Rick Perry: Where does he stand on health care, gay marriage, and taxes?

Rick Perry is under a national media spotlight. DCDecoder looks at Rick Perry's position on three key issues.

Tim Dominick/The State/MCT/Newscom
Gov. Rick Perry holds 4-month-old Geneva Richburg (while she holds his tie) during a campaign stop at Bazen's Family Restaurant in Florence, S.C., on Friday.

Texas. Gov Rick Perry continues to go through the media wringer. He was GOP candidate Jon Huntsman’s punching bag on the Sunday talk shows. Combing through all the national coverage Perry’s been getting, here are three things you probably don’t know about the GOP presidential primary’s latest entrant.

1. Perry once fought for a government-mandated healthcare program with reasoning reminiscent of President Obama’s on his healthcare law. In 2007, Perry pushed for mandatory vaccination of sixth-grade girls in Texas for the human papillomavirus (HPV), considered a leading cause of cervical cancer. The Weekly Standard’s Andrew Ferguson writes that while Perry has since said he simply backed off when rebuked by the state legislature, that isn’t the whole story:

After the legislature overruled him, Perry called a press conference and surrounded himself in front of the cameras with cancer survivors, women in wheelchairs, and victims of rape. Arguments about parental rights fell before the cold fact of how much money the state would save with the vaccinations: treatment for cancer, he pointed out, could cost $250,000, much of it borne by taxpayers, while a vaccine cost $350​ - the same doctrine of “social costs” later used by President Obama and many others to justify mandatory health insurance and state-run health care.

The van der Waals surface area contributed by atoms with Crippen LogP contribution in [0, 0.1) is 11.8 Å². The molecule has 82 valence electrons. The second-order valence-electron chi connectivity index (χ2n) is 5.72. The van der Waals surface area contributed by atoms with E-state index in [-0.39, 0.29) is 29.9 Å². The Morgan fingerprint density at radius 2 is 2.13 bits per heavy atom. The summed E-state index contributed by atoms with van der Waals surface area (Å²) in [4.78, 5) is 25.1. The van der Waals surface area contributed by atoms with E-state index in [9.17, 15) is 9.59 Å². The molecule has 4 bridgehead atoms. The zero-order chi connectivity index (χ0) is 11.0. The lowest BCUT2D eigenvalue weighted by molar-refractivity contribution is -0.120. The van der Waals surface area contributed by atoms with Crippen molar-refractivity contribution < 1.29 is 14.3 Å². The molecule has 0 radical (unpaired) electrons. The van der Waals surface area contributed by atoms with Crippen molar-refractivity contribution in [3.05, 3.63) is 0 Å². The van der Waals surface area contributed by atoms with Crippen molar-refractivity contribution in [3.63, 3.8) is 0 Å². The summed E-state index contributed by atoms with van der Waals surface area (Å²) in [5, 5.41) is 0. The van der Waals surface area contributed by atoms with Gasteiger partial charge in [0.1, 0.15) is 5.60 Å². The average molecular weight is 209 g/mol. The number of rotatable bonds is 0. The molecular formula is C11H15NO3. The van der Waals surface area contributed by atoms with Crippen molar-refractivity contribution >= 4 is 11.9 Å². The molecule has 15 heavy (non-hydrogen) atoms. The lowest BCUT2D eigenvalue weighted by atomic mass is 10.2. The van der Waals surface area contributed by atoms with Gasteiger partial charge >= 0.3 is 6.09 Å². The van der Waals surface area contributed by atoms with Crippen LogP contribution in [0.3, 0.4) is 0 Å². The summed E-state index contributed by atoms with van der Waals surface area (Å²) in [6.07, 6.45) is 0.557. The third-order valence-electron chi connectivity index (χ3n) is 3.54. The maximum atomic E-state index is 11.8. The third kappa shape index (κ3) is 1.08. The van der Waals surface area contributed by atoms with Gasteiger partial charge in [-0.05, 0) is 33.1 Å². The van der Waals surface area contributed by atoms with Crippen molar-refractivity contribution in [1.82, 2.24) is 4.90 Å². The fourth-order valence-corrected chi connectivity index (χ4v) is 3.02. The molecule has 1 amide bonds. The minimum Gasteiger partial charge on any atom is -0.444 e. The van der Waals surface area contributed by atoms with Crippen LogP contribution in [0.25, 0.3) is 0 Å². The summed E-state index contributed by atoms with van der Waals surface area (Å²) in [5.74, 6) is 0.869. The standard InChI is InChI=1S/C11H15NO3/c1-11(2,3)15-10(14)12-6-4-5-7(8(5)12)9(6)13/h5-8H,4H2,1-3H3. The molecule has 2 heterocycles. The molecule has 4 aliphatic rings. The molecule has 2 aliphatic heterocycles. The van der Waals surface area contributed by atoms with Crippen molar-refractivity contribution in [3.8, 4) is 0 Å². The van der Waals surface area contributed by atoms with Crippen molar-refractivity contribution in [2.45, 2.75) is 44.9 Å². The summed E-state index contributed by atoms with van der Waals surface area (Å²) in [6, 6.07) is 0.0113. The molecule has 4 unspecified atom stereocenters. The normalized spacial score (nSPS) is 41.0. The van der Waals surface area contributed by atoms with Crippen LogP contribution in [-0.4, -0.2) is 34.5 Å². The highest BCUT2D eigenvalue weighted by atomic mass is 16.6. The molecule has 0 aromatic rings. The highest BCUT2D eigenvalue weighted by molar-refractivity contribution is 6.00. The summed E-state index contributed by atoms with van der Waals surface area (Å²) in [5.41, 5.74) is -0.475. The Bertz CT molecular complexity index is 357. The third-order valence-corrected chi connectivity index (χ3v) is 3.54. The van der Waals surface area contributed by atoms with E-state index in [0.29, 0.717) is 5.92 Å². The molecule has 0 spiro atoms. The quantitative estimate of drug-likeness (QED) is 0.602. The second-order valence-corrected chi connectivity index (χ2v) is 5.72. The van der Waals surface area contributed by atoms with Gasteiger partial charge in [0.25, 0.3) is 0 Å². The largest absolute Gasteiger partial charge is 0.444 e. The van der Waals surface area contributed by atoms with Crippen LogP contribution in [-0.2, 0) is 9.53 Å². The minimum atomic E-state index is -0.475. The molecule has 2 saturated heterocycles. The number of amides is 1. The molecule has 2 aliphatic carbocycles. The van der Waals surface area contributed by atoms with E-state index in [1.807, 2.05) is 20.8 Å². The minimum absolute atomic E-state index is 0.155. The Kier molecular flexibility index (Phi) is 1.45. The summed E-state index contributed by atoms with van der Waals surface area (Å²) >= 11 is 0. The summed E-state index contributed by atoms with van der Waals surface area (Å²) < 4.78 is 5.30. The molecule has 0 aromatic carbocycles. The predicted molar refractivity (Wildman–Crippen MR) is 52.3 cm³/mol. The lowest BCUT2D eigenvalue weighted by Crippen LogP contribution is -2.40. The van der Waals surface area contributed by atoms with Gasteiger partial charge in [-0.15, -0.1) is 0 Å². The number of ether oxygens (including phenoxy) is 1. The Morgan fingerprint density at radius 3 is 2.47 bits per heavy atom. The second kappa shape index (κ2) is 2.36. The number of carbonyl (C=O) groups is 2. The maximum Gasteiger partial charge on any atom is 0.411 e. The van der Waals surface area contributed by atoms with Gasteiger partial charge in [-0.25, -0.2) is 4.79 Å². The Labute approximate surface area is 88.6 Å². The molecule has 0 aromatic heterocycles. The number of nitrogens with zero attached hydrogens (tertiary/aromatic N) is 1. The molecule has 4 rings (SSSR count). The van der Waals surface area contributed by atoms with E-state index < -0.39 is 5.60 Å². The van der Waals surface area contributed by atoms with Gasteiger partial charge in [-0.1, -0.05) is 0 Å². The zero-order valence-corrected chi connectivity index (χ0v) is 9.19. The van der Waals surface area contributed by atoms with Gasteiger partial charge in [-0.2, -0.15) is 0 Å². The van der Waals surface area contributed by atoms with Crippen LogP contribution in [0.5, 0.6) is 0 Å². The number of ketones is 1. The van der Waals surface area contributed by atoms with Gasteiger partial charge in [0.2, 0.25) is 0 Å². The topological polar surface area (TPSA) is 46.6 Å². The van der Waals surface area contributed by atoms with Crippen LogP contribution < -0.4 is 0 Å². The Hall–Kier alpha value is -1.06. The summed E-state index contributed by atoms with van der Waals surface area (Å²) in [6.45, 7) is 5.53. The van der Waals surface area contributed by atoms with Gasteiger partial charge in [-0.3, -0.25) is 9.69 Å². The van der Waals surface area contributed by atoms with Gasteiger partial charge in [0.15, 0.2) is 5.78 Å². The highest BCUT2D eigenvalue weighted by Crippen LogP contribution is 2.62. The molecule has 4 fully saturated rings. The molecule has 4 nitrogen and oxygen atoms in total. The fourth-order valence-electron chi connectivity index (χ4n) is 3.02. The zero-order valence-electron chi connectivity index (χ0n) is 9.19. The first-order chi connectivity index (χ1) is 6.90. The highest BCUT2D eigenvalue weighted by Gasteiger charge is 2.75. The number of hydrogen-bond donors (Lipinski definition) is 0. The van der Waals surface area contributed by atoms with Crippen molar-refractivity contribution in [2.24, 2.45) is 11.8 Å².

Then Perry accused his opponents of moral depravity. He showed a video of a bedridden woman wreathed in medical tubes, lamenting the heartlessness of the legislators.

2. His views on homosexuality are complicated. Perry has recently said gay marriage is an issue to be decided by the states, that he is personally opposed to it, and that he supports a federal amendment to ban gay marriage.

If the first and third items in that list seem contradictory, it’s because they are.

With all of that, Ferguson quotes from one of Perry’s books showing yet another layer.

Though I am no expert on the ‘nature versus nurture’ debate, I can sympathize with those who believe sexual preference is genetic,” he wrote. “I respect their right to engage in the individual behavior of their choosing, but they must respect the right of millions in society to refuse to normalize their behavior.”

We must draw a line in the sand: People have the right to decide for themselves what they will believe in the core of their being, and how they will live,” he wrote. “For those who want to throw stones at homosexuals in the name of calling out sin, may they be just as loud about adultery among heterosexuals and pornography among their own churchgoing friends.”

3. Perry’s history on taxes is also complicated. His rewriting of Texas’ primary business tax and changes to its local property tax structure in 2006 ended up bringing in billions below projections - and drew a sharp rebuke from the conservative Tax Foundation. As the Wall Street Journal reports, the Tax Foundation said Perry’s changes

caused “significant confusion” and has been expensive to comply with…. “It should not be used as a model tax reform for any other state.”

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